I admit to being extremely ignorant about the Spanish Civil War, which is perhaps understandable when it’s in an era and geographical location surrounded by the Hitler and Mussolini, whose crimes are far more well-known. Enter Victoria Hislop, who makes that turbulent period in Spanish history accessible to all through her charming and touching novel.
The story of the Ramirez family is beautifully woven together in order to explore the fates of four children divided by political, social and emotional loyalties. Each story adds a unique angle to the Civil War, meaning that no one side is overrepresented in the family – we see radicalism, ignorance and passivity under one roof. That said, the novel is, naturally, biased towards the freedom offered by the Republican government – who couldn’t be in the face of the devastation created by power lust and lack of regard for personal liberty? I like that no frills are added to the story, making its gritty relation to the historical facts even stronger – no one is given a happy ending, instead the focus is on how endings are eventually reached without promising anything of the world.
What I disliked was the frame narrative. I do appreciate that the Ramirez story would have suffered without some rhyme or reason to it being told, but Sonia’s involvement tainted the tattered endings we received by wrapping things in a neat little bow; just because times have changed doesn’t mean it’s easier to break free of our own personal restrictions, whether it’s flitting off to Granada whenever we fancy or leaving someone without expecting repercussions.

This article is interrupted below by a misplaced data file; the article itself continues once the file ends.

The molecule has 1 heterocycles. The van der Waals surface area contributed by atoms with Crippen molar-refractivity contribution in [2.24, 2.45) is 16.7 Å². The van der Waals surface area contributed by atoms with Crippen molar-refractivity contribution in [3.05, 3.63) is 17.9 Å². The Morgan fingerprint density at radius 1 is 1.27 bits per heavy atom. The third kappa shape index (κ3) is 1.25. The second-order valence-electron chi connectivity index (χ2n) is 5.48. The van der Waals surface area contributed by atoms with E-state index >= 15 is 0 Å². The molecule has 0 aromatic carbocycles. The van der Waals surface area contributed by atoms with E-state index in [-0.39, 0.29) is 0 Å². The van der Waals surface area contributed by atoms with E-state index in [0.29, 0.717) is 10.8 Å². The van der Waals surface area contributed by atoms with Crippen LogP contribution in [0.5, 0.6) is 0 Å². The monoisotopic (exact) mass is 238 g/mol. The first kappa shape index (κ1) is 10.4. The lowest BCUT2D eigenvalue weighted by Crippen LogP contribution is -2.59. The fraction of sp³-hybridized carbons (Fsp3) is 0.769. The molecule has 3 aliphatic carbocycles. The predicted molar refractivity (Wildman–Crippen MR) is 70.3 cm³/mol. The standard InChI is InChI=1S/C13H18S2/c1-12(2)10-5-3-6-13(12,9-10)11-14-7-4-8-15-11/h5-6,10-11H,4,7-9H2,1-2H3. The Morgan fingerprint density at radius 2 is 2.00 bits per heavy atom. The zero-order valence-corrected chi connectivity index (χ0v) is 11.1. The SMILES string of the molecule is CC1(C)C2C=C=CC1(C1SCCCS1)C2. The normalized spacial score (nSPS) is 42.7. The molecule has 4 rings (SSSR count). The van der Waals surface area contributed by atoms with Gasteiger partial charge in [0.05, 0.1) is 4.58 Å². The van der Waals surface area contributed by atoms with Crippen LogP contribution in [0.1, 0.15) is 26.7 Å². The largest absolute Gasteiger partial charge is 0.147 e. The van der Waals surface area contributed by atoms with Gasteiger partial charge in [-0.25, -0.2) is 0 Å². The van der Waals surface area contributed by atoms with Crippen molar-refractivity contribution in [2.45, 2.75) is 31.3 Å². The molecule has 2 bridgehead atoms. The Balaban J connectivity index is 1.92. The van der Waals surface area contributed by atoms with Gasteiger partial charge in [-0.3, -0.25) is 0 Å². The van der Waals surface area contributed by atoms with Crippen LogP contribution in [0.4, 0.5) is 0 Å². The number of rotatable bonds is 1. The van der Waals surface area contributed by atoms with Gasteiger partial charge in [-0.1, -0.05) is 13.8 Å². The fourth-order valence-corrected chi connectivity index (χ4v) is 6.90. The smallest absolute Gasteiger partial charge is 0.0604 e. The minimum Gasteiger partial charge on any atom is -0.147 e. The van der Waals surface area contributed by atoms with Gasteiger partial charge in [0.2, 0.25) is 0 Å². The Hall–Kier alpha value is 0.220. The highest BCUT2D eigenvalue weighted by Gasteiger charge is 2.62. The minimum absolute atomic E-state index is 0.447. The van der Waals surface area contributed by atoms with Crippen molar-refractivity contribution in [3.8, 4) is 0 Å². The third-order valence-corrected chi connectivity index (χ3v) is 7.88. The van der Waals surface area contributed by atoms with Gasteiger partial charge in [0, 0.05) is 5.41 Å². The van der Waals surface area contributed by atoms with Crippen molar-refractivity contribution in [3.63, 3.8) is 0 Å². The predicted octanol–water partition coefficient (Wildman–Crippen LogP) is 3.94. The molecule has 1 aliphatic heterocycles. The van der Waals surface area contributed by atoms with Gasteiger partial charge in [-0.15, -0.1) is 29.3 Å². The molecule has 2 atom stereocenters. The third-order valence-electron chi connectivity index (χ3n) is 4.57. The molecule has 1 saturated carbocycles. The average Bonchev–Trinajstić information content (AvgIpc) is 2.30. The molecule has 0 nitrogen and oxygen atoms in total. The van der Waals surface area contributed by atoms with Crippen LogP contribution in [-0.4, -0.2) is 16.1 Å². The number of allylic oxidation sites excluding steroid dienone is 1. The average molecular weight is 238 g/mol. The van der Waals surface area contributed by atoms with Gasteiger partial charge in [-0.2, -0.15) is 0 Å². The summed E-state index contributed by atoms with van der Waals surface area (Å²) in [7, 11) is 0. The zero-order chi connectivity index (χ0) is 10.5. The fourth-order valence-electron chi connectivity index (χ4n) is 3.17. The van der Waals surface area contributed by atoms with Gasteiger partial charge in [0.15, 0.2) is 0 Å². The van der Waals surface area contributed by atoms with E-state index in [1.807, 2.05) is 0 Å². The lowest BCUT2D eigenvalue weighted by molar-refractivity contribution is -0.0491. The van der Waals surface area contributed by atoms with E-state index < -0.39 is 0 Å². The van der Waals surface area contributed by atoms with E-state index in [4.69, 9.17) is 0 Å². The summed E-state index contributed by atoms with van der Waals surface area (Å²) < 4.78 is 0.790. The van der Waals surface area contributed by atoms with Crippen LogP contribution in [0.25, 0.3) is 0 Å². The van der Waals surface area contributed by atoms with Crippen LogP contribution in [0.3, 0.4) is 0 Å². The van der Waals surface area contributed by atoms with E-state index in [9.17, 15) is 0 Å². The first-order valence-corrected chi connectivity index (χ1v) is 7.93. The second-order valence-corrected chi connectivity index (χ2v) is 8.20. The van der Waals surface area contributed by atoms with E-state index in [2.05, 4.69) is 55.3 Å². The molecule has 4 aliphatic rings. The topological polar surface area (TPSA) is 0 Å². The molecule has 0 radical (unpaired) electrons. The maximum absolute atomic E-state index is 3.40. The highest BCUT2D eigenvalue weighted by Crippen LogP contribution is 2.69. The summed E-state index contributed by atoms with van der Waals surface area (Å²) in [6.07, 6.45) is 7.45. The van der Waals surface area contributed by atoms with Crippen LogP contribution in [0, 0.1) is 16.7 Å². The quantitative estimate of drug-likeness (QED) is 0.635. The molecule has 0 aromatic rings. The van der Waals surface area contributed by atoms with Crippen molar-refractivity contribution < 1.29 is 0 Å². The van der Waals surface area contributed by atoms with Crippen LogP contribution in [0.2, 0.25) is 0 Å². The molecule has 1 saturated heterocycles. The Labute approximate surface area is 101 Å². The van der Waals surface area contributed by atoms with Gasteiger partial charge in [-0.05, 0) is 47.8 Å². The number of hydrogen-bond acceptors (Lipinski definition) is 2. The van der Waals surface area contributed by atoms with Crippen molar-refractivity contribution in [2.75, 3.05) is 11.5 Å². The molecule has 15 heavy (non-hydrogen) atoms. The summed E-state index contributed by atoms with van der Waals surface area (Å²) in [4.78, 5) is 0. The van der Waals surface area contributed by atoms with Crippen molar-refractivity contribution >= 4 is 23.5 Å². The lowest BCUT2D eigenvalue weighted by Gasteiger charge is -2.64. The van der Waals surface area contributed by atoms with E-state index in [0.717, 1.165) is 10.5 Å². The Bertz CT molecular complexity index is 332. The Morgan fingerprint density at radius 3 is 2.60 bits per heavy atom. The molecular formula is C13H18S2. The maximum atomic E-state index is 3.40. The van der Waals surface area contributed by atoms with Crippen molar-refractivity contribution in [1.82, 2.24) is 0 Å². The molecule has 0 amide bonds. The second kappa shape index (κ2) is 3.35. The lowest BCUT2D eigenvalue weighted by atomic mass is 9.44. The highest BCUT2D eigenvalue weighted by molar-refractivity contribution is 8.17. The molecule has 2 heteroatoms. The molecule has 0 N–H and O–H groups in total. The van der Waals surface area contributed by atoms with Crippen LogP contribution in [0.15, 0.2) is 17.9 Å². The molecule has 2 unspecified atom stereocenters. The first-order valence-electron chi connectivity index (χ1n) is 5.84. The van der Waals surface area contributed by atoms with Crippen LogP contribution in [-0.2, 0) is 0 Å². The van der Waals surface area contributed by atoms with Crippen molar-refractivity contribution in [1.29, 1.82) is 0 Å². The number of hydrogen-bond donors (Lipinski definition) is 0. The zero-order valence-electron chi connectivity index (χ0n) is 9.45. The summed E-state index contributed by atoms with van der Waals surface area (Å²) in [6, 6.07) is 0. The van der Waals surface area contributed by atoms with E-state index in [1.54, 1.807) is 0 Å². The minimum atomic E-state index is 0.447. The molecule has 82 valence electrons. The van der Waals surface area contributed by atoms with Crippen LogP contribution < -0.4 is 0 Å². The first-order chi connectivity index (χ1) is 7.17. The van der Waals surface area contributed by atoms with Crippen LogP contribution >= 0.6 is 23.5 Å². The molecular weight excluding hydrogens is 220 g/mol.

I also didn’t like Sonia herself. I found her flat and too functional, which is perhaps why I would deny her a happily ever after, because I didn’t feel she’d earned it throughout the novel, unlike Mercedes. She was imposed on a landscape that coincidentally happened to be wrapped in her history, which was a ploy too far really.
That said, I did enjoy this book – it gave a rather unique look into a devastating conflict, giving a history lesson framed in an intense narrative to make it all the more engaging and emotionally resonating, and it’s certainly a topic I’d love to explore further based on Victoria Hislop’s introduction to it.